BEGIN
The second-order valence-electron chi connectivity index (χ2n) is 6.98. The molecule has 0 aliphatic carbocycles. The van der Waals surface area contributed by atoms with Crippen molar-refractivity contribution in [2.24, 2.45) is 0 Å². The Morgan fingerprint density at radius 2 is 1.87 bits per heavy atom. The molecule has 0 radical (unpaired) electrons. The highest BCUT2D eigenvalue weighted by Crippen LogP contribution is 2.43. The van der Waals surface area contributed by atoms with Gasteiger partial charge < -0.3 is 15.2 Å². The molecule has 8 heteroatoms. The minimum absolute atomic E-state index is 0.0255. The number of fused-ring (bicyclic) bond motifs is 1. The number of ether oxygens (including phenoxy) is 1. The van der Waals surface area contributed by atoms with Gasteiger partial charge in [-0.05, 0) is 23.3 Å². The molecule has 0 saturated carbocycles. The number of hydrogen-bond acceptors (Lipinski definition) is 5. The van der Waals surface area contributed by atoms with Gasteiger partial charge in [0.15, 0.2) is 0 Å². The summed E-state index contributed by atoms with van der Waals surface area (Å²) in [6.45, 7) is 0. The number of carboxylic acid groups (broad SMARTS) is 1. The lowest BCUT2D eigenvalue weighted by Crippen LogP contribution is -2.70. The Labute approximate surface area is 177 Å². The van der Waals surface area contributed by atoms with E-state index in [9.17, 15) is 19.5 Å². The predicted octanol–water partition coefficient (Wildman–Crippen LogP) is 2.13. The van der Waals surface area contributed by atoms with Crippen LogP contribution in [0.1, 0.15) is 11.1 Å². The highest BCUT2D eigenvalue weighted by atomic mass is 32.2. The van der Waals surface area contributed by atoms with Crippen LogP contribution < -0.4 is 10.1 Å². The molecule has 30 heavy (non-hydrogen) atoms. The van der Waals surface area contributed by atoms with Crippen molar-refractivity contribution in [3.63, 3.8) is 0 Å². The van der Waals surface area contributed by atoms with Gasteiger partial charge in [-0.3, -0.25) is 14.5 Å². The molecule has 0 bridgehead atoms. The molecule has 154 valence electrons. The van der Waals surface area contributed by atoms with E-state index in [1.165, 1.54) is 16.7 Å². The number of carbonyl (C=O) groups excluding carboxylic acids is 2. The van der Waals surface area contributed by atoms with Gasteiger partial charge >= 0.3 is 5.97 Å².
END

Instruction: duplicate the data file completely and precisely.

The second-order valence-electron chi connectivity index (χ2n) is 6.98. The molecule has 0 aliphatic carbocycles. The van der Waals surface area contributed by atoms with Crippen molar-refractivity contribution in [2.24, 2.45) is 0 Å². The Morgan fingerprint density at radius 2 is 1.87 bits per heavy atom. The molecule has 0 radical (unpaired) electrons. The highest BCUT2D eigenvalue weighted by Crippen LogP contribution is 2.43. The van der Waals surface area contributed by atoms with Gasteiger partial charge < -0.3 is 15.2 Å². The molecule has 8 heteroatoms. The minimum absolute atomic E-state index is 0.0255. The number of fused-ring (bicyclic) bond motifs is 1. The number of ether oxygens (including phenoxy) is 1. The van der Waals surface area contributed by atoms with Gasteiger partial charge in [-0.05, 0) is 23.3 Å². The molecule has 0 saturated carbocycles. The number of hydrogen-bond acceptors (Lipinski definition) is 5. The van der Waals surface area contributed by atoms with Gasteiger partial charge in [0.15, 0.2) is 0 Å². The summed E-state index contributed by atoms with van der Waals surface area (Å²) in [6.45, 7) is 0. The number of carboxylic acid groups (broad SMARTS) is 1. The lowest BCUT2D eigenvalue weighted by Crippen LogP contribution is -2.70. The Labute approximate surface area is 177 Å². The van der Waals surface area contributed by atoms with E-state index in [9.17, 15) is 19.5 Å². The predicted octanol–water partition coefficient (Wildman–Crippen LogP) is 2.13. The van der Waals surface area contributed by atoms with Crippen LogP contribution in [0.1, 0.15) is 11.1 Å². The highest BCUT2D eigenvalue weighted by atomic mass is 32.2. The van der Waals surface area contributed by atoms with Crippen LogP contribution < -0.4 is 10.1 Å². The molecule has 30 heavy (non-hydrogen) atoms. The van der Waals surface area contributed by atoms with Crippen molar-refractivity contribution in [3.63, 3.8) is 0 Å². The van der Waals surface area contributed by atoms with Gasteiger partial charge in [-0.3, -0.25) is 14.5 Å². The molecule has 0 bridgehead atoms. The molecule has 154 valence electrons. The van der Waals surface area contributed by atoms with E-state index in [1.165, 1.54) is 16.7 Å². The number of carbonyl (C=O) groups excluding carboxylic acids is 2. The van der Waals surface area contributed by atoms with Gasteiger partial charge >= 0.3 is 5.97 Å².